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by Cheryl-Anne Sturken | May 6, 2015

Starwood Hotels & Resorts Worldwide, Hilton Worldwide and Marriott International all recently held first-quarter earnings calls within days of each other. While Hilton and Marriott both reported gains in revenue fueled by strong growth in group and transient business, Starwood's leadership was candid about its need to stimulate growth in order to catch up to its competitors.

"Being more communicative, more flexible, and more responsive with current and prospective hotel owners and speeding up Starwood decision-making, all are actions that are now directly in our gun sights to enable us to continue to look for growth at an accelerated pace," said interim chief executive officer Adam Aron, who replaced Frits van Paasschen after the latter was let go by the company earlier this year. Starwood has commissioned a third party to survey 2,700 hotel owners, including those with competitor properties, to ascertain what it is doing right and where it needs to improve in order to stimulate growth.

Starwood's Adam AronStarwood also stunned much of the hotel community when it announced it had retained an investment bank to explore strategic and financial alternatives in order to increase shareholder value, including a possible sale or merger. Speculation immediately abounded, with industry experts weighing in on who would be the better company to absorb the Stamford, Conn.-based company — Wyndham? Marriott? Hilton?

While Hilton CEO Christopher Nassetta said he would "remain open-minded" about his company's potential role in the possible sale of Starwood, Marriott CEO Arne Sorenson refused to speculate. He told investors Marriott would continue to focus on its management and franchise "at very light capital costs, if any."

Hilton had a solid first quarter. Group room revenue rose by 6.8 percent over the same period in 2014 as a result of strong demand from small group and corporate meetings. Interestingly, it singled out strong group demand in Chicago and San Francisco for its 6.5 percent increase in U.S. group revenue. In Europe, group demand was particularly strong in Copenhagen, Denmark; Germany; Ireland; and Prague, Czech Republic.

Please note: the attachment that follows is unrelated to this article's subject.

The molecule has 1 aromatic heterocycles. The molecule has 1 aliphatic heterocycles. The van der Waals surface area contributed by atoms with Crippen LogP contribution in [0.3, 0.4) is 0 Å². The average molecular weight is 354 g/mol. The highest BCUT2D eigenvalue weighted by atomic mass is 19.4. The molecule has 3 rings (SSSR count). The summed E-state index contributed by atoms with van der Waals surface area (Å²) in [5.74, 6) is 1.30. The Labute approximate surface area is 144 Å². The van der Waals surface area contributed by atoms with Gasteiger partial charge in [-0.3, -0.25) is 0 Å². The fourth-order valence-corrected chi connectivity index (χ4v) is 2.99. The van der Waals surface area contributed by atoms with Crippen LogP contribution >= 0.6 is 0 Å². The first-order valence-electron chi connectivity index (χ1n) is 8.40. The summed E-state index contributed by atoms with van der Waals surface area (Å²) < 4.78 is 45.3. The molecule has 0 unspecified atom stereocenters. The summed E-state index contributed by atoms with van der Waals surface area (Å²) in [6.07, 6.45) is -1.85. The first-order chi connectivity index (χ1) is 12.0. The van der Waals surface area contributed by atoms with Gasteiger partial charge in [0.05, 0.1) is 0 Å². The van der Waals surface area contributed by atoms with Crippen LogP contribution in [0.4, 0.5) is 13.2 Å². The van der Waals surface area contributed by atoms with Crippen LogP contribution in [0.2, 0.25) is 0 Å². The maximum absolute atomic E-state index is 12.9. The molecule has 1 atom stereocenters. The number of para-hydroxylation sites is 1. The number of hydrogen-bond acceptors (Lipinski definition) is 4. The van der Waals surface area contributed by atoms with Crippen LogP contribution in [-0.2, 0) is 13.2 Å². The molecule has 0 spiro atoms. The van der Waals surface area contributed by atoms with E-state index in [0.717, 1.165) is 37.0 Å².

Marriott International, which reported a 5 percent year-over-year increase in North American revenue per available room, said that was driven primarily by small group business, which was "particularly strong," compounded by increased room rates. In addition, the company reported that group bookings at its full-service properties was up by 10 percent over the same period in 2014. And there is no sign of a slowdown on the horizon. Marriott is projecting group business will keep building throughout 2015. For meeting planners, that will make getting in the door that much harder, as competition for dates and space from groups heats up.

While Starwood's quarter-one results were less than rosy — revenue fell by 2.9 percent over 2014 — Aron was blunt with investors, noting its Sheraton brand was tired and service was not up to par in some locations. "We have some terrific Sheraton properties around the world, and we have some hotels that need more focus on the fundamentals of delivering service quality to our guests," he said, adding that the company would announce its plans for the Sheraton brand by the end of this June, for implementation during the second half of 2015.